UCL Discovery
UCL home » Library Services » Electronic resources » UCL Discovery

Growth and characterization of cells used to design a tissue engineered blood vessel.

Markusen, J.F.; (2006) Growth and characterization of cells used to design a tissue engineered blood vessel. Doctoral thesis , University of London. Green open access

[thumbnail of U592110.pdf] PDF

Download (30MB)


This research characterized the cells used in the formation and growth of substitute arteries for use in treatments such as bypass surgery. Two cell types including immortalized rat smooth muscle cells (rSMCs) and adult human mesenchymal stem cells (hMSCs) were used to study this tissue engineered blood vessel system. Sodium alginate was used as the natural polymer to construct the tubular three-dimensional construct. Normally biologically inert, the alginate was modified to incorporate GRGDY peptides using carbodiiamide chemistry to provide cell adhesion sites for the cells. The growth characteristics of the rSMCs and hMSCs in tissue flasks were established. Each cell source was assessed according to the viability post-thaw and at each passage, the cell yield and the glucose concentration in the spent medium. Following these measurements, the population doubling per day, the specific growth rate and the glucose consumption rate of the cells were calculated. Concurrently, the alginate was formed into sheets, beads or hollow tubes and the interaction of the cells with the alginate was studied. The biological activity of the alginate matrices was assessed by observing the cells' interaction with the matrices. Measurements such as viability of the cells post-immobilization into the alginate, cell growth and glucose consumption were made and compare to data for cell growth in tissue flasks. The survival and metabolic activity of the cells within the alginate matrices were also measured using the MTT (3-(4,5-dimemylthiazol-2-yl)-2,5-diphenyltetrazolium bromide) assay. Modifications were made to dissolve the cell/alginate matrix and incorporate a frozen storage step for analysis of time course samples. Both the rSMCs and hMSCs readily attached and elongated when seeded onto the surface of alginate-GRGDY hydrogel sheets. However, only the hMSCs attached and elongation when immobilized within the alginate-GRGDY tubes and beads. Differentiation studies were conducted on the hMSCs immobilized within alginate-GRGDY beads using conditioned-medium (microfiltrate) from rSMC co-cultures. Expression of the hMSC surface markers SH2 and SH4 were lost after 6 days in co-culture. Immunohistological preparations of the beads confirmed the hMSCs expressed a-smooth muscle actin (ASMA). Control cultures of hMSCs in alginate-GRGDY beads placed in unconditioned medium retained their expression of SH2 and SH4 and did not express ASMA. Using the MTT assay, the hMSCs were shown not to proliferate in unmodified alginate and alginate-GRGDY beads over the 2 week period examined.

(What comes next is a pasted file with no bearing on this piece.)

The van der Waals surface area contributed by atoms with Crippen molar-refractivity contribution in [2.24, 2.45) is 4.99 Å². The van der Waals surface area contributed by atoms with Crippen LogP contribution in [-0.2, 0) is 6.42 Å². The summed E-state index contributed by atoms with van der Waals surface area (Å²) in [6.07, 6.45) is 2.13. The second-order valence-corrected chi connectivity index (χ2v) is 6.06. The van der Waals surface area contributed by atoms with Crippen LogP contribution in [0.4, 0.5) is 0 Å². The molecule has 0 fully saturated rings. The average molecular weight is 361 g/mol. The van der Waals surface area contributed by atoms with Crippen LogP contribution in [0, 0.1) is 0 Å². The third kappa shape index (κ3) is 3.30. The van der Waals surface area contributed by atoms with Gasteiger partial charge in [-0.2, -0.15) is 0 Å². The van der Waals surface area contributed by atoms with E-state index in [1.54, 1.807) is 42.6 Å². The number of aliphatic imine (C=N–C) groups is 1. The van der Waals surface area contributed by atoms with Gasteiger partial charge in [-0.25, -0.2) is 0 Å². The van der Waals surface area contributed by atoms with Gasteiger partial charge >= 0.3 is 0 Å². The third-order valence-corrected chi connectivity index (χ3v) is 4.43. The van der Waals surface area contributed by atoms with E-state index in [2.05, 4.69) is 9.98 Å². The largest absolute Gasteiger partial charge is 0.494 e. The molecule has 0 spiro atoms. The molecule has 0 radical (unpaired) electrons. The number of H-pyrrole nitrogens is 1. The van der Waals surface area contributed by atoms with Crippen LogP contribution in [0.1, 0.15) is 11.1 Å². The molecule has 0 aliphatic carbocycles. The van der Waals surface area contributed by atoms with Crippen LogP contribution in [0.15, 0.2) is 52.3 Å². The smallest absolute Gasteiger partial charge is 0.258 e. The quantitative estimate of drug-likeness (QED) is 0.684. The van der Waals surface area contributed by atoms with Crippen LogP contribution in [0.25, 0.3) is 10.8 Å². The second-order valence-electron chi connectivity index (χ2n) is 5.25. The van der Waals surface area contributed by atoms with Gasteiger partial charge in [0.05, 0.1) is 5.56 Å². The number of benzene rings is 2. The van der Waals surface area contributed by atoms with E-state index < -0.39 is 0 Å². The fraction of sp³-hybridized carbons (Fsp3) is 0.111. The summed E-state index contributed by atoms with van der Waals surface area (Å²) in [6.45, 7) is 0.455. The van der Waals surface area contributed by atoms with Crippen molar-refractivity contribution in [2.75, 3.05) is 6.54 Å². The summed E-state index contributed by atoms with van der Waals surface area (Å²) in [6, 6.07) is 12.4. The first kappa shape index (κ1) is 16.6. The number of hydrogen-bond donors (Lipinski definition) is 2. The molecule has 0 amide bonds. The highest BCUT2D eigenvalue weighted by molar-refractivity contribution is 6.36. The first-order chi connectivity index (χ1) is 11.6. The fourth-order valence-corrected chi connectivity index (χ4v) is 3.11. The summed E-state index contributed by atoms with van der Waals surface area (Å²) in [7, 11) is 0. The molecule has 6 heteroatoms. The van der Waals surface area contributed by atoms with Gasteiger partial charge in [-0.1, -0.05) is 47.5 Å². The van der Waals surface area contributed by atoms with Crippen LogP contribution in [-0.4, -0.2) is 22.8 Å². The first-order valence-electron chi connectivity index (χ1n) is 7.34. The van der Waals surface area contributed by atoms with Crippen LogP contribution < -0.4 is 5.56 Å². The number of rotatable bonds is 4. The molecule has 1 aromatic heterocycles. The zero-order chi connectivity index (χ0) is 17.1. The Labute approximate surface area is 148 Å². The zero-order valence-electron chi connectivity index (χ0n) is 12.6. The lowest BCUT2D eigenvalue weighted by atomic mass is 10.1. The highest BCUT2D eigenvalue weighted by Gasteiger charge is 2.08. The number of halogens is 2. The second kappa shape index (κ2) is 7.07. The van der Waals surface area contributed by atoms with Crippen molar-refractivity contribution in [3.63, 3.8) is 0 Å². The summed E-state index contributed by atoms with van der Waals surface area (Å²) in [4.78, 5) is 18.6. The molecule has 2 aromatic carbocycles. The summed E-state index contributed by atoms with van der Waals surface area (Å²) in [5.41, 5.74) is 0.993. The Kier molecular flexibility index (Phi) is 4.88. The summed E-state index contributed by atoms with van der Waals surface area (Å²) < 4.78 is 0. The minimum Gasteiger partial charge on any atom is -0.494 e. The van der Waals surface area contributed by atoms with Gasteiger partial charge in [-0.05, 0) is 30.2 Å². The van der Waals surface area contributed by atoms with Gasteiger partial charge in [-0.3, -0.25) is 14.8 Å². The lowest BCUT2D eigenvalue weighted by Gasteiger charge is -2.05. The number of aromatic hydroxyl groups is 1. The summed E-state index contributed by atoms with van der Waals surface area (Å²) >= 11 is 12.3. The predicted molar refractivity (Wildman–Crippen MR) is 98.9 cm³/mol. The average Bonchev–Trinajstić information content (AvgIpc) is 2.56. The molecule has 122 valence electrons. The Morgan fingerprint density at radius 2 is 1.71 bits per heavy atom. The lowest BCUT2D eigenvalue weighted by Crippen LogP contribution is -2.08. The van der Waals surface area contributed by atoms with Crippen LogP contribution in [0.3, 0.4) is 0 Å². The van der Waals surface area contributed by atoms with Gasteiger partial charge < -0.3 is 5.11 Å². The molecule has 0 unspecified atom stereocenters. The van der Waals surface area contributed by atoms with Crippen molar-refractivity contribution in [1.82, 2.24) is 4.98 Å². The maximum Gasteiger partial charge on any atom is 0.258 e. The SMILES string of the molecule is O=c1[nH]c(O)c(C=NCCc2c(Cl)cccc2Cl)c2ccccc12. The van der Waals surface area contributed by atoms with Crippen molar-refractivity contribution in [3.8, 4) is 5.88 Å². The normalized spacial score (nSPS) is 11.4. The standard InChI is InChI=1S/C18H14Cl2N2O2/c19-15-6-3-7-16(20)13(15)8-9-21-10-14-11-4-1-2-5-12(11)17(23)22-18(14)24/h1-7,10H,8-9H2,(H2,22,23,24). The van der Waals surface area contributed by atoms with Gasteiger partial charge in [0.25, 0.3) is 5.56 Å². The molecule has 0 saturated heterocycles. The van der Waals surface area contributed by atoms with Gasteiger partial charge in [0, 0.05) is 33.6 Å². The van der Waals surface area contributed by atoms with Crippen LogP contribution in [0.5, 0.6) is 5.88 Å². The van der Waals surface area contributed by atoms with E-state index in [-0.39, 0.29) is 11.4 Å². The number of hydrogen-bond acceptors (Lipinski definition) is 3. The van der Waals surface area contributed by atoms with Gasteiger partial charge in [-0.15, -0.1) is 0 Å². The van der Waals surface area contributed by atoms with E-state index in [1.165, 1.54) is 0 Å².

Type: Thesis (Doctoral)
Title: Growth and characterization of cells used to design a tissue engineered blood vessel.
Identifier: PQ ETD:592110
Open access status: An open access version is available from UCL Discovery
Language: English
Additional information: Thesis digitised by ProQuest
UCL classification:
URI: https://discovery.ucl.ac.uk/id/eprint/1444801
Downloads since deposit
Download activity - last month
Download activity - last 12 months
Downloads by country - last 12 months

Archive Staff Only

View Item View Item